Q. We have a speaker coming to our campus (in the U.S.) for one day who is a citizen of the UK and a resident of Italy, and will be paid an honorarium for the speaking engagement. He has a U.S. ITIN. He will be in the U.S. for 12 days and will also visit two other campuses. Without any direction from us, he has forwarded a completed and signed Form W-8 that indicated a permanent residence address in Italy (line 3), and also indicated on line 9 that he, as the beneficial owner, is a resident of Italy within the meaning of the income tax treaty between the U.S. and that country.
Based on this information. we believe he is eligible for the U.S./Italy tax treaty that exempts income earned in the U.S. as an independent contractor from tax, because he is a resident of Italy and he has confirmed that he does not have a fixed base regularly available to him in the U.S. for performing services.
We believe he would need to complete Form 8233 in order to claim an exemption of tax on his honorarium payment under the U.S./Italy tax treaty, but the speaker has said that the other campuses he is visiting have accepted the Form W-8 for this purpose. Are we able to use Form W-8 instead?
Assuming Form 8233 is the correct form to use, I have a follow-up question. I’ve recently read that there is an additional statement required to be attached to Form 8233, and Publication 519 was referenced as the place to find the required language. When I researched this in Publication 519, I found Appendices A (tax treaty exemption procedure for students) and B (tax treaty exemption procedure for teachers and researchers). It doesn’t seem like either of these apply to our scenario, but looking at Appendix B, there are five choices for Italy. Out of the options, the first one seems to be the most applicable, since the others reference services performed for teaching or research. The first option states: “I was a resident of Italy on the date of my arrival in the U.S. I am not a U.S. citizen. I have not been accorded the privilege of residing permanently in the U.S. as an immigrant.” Based on the information provided, is this the best choice of statement to attach to the Form 8233?
A. You are correct: non-resident alien individuals who wish to claim a tax treaty in connection to payment for independent personal services (U.S.-source income) must use Form 8233 to do so. (You are also correct in this case, that the treaty to be claimed would be that with Italy.) Recipients of scholarships or fellowships claim treaty benefits on the W-8BEN, but when payment is for services, the recipient must use 8233 to claim treaty benefit. (If recipient is paid both a scholarship and income for services, the 8233 will suffice; they do not need to submit both the 8233 and a W-8BEN.) See Instructions for Form 8233, and Instruction for Form W-8BEN (page 2 – “Do not use form W-8BEN if …”).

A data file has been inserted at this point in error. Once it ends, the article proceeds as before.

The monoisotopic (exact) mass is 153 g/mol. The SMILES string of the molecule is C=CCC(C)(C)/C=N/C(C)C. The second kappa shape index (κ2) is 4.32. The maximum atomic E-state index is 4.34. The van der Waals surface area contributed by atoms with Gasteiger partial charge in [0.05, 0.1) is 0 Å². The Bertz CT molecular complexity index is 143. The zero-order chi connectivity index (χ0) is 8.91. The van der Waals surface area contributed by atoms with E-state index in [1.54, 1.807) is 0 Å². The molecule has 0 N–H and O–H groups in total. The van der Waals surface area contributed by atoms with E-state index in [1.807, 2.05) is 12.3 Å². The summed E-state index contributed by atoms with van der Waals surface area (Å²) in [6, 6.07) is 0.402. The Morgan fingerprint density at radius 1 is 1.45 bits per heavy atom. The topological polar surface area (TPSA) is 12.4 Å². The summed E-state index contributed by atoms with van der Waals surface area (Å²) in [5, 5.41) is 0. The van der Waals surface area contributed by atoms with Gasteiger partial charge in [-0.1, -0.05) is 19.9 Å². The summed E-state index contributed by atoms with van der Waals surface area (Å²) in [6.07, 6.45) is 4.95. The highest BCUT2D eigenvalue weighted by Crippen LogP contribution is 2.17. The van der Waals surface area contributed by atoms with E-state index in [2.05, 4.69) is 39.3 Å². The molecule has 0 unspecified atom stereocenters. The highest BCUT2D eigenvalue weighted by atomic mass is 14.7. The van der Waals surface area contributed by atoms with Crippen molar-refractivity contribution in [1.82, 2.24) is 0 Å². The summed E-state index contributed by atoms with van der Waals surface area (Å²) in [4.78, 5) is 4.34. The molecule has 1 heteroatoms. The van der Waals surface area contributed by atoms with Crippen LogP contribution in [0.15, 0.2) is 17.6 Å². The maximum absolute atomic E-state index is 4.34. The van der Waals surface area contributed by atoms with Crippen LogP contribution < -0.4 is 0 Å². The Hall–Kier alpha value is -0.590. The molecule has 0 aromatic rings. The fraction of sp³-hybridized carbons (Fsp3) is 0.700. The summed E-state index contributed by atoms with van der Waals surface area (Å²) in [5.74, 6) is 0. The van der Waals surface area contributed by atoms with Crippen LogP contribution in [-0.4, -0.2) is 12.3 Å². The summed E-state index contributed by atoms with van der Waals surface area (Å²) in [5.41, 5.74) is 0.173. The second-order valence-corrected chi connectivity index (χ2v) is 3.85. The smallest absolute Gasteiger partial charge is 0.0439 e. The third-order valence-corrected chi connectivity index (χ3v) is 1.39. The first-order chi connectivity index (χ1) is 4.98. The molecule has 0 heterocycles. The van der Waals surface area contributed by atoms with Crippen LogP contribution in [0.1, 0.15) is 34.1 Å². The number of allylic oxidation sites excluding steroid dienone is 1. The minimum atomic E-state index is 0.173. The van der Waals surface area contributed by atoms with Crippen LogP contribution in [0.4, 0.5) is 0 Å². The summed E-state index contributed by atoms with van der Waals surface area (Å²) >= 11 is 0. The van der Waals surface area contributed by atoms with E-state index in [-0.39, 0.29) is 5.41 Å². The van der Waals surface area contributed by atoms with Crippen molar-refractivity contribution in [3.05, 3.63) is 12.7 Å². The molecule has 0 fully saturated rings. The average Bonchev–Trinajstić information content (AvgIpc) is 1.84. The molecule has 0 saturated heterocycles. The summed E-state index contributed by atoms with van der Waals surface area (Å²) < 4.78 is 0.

Note that form 8233 must be submitted to the IRS within five business days of receipt, for verification; the IRS must respond within 10 business days if the claim is not valid. If you do not hear from the IRS in 10 business days, you may presume the treaty claim is valid.
With regard to your follow-up question, we do not have certain knowledge in this area. However, it appears to us according to IRS Publication 519, page 42, that the individual is to attach a statement to the 8233 to give to you as per Appendix B (in this case), and that the statement should approximate each of the points listed there. In other words, we do not believe the five statements are different options, but all potentially part of the statement that the payee should include. However, the wording can be adjusted to meet the specific situation. So the individual would include the language in point 1, and then for point 2, the individual may state his professional position and indicate something like: “…visiting the United States for the purpose of speaking at SUNY New Paltz, which is a recognized educational institution. I will receive compensation for my speaking activities.” Point 3 makes the specific treaty claim; point 4, again substitute “speaking” for “research” and indicate the scope/audience of the speaking, and include point 5.
We reason this based on a reading of the five points under the consistent statement examples for all the countries (the points cover different aspects of the individual’s situation, with point 3 making the specific treaty claim), and the statement on page 42 that instructs the filer: “For treaties not listed in the appendices, attach a statement in a form similar to those for other treaties.”) We understand these instructions to mean that the statement should cover the points mentioned, modified to the specifics of the individual and his circumstances.
We are not tax attorneys, and do not assert our interpretation as correct under the complex tax laws. We therefore offer the same recommendation that IRS personnel have often told us: you may wish to consult a tax attorney.